True or false: Although parasite infestation is a common health problem in developing countries, it’s not a problem that exists in this country.
Answer: False. And the real worrisome news is that the source for many parasite infestations in humans is our “best friends”; our dogs.
Statistics for some areas of the country are shocking: as many as 4–20% of children in some areas of the U.S. contract roundworms from their pets each year. In some parts of the country, especially the Southeast, transmission of these intestinal parasites is so prevalent that many children test positive for exposure to intestinal parasites and become sick. Children are one of the groups that are most susceptible to these infections because they are frequently grabbing and touching things, and then sticking their hands in their mouths without regard to whether they are clean. In our area of California, these problems are less common, but not absent. The diseases with the greatest chance of transmission to people are various intestinal parasites.
The good news is that these infections are entirely preventable. Using a year round parasite preventative product to treat pets and reinforcing common sense hygiene in children helps families reduce the risk of exposure to these conditions. The most common parasite preventative medications are Sentinel, Heartgard, and Interceptor. These are all once-a-month medications (chewable tablets) that are given to dogs to prevent the major types of intestinal parasites as well as heartworms. Sentinel also helps prevent fleas. They generally come in boxes of 12 tablets to last a year, and these medications can be purchased at any veterinary hospital. One tablet, once a month.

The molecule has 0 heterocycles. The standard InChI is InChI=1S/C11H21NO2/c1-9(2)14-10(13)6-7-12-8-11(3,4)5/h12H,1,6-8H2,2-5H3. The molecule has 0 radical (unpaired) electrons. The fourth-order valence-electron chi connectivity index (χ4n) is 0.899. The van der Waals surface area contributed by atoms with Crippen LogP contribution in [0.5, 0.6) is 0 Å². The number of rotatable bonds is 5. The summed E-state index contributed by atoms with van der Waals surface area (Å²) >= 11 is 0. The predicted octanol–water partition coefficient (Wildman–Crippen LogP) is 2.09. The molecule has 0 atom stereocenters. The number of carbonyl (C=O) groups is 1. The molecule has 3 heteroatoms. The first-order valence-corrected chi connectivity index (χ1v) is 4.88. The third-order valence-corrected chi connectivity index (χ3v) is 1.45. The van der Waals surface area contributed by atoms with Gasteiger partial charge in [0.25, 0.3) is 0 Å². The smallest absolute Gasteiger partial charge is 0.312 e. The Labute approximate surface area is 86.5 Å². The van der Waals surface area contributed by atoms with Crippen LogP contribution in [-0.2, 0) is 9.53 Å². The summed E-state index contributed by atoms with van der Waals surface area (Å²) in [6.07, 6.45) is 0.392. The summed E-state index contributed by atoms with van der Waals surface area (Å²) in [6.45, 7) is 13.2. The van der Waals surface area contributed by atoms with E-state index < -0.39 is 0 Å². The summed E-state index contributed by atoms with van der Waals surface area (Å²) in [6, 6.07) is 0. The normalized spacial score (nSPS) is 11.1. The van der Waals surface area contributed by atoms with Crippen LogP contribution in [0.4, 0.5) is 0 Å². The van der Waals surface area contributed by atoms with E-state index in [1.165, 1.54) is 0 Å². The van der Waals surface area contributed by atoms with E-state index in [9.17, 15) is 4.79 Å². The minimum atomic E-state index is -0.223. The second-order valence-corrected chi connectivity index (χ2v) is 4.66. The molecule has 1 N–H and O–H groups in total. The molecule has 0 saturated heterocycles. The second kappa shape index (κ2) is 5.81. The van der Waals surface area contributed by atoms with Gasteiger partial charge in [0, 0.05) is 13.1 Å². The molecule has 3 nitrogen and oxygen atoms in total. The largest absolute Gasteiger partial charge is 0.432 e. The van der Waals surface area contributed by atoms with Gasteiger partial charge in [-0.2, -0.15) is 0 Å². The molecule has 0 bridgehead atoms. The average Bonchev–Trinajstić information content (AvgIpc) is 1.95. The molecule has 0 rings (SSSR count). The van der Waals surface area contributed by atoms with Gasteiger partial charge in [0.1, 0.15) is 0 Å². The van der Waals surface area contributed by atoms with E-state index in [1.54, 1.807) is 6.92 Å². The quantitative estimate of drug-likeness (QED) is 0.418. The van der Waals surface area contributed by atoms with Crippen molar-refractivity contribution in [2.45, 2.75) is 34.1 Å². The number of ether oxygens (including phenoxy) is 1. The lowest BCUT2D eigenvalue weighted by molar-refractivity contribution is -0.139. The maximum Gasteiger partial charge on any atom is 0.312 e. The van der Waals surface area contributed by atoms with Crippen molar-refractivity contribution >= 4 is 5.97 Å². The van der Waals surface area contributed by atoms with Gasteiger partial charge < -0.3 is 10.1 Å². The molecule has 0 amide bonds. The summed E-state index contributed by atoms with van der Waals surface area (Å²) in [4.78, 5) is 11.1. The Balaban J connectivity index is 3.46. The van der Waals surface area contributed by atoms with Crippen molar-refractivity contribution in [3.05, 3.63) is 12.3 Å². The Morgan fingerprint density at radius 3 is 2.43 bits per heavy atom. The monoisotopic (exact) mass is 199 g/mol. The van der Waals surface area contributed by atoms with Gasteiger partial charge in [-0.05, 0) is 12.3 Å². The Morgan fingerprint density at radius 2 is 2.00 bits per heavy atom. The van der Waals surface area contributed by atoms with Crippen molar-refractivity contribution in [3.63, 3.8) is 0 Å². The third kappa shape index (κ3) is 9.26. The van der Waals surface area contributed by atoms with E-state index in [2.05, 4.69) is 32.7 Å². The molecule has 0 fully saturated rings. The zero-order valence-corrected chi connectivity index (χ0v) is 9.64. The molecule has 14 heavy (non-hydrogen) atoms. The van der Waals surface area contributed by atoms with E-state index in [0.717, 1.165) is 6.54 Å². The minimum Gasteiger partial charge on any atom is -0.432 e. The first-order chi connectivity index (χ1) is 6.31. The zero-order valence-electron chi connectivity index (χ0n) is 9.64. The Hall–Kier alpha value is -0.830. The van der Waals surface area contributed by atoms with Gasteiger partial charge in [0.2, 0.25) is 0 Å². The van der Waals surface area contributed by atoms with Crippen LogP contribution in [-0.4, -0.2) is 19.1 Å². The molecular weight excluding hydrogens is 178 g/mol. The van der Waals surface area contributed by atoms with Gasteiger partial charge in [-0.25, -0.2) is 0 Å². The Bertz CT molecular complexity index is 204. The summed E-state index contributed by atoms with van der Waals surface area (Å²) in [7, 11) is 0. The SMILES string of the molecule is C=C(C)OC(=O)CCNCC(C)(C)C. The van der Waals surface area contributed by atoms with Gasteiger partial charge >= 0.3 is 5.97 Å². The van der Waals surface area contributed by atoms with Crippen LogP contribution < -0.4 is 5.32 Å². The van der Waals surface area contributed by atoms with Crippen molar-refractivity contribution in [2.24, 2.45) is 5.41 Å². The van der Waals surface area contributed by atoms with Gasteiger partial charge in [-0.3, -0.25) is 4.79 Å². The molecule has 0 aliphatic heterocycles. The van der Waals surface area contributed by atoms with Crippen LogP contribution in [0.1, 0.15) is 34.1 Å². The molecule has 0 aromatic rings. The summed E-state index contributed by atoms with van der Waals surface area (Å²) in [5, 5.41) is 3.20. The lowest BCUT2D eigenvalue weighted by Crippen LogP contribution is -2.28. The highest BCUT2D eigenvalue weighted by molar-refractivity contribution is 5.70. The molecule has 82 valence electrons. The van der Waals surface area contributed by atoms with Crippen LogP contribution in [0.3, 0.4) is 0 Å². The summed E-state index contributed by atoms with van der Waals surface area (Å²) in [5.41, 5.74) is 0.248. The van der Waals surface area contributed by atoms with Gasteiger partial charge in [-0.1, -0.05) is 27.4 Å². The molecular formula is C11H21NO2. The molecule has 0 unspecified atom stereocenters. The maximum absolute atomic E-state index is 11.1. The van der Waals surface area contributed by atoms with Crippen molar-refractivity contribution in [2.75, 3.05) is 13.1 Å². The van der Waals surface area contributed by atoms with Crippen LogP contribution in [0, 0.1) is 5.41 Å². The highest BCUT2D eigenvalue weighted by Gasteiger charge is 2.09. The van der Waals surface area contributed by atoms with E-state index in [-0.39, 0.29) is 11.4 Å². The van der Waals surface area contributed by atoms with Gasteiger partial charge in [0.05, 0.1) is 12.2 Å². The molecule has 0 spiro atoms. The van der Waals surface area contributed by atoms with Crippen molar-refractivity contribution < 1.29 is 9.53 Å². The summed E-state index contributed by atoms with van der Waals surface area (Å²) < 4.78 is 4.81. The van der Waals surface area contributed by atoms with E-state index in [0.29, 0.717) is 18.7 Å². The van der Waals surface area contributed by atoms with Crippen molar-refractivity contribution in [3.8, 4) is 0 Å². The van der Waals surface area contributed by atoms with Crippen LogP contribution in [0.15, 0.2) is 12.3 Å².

- Wash your hands with soap and running water after coming in contact with dirt.
- Take your pet to the veterinarian on a regular basis and keep up with all recommended vaccinations.
- If your dog bites you, wash the area right away with soap and water.
- Wash your hands after handling your pet—especially before eating or preparing food.
- People with weakened immune systems should take special precautions, including never letting pets lick them on the face or on an open cut or wound, never touching animal feces and never handling an animal that has diarrhea.
- Don't let your pet eat feces they discover outdoors (or in the litter box).
- Remove your pet's fecal matter from your lawn or surrounding outdoor environment daily. Feces can be bagged and put in the trash. Never flush it down a toilet.
- Cover your children's sandboxes when not in use.
- Use appropriate methods to reduce mosquito populations in your outdoor environment.
Dr. Utchen graduated from the University of Illinois College of Veterinary Medicine in 1986. In 1989 he and Dr. DeLano co-founded Norris Canyon Veterinary Medical Center in San Ramon, which in the year 2000 became Bishop Ranch Veterinary Center. His special interests are Orthopedic and Soft Tissue Surgery, Internal Medicine, Emergency/Critical Care, Dentistry, and Anesthesiology/Pain Management. He has one daughter in college and lives in San Ramon with his wife and other daughter, and their two Cavalier King Charles Spaniels, Tori and Gus.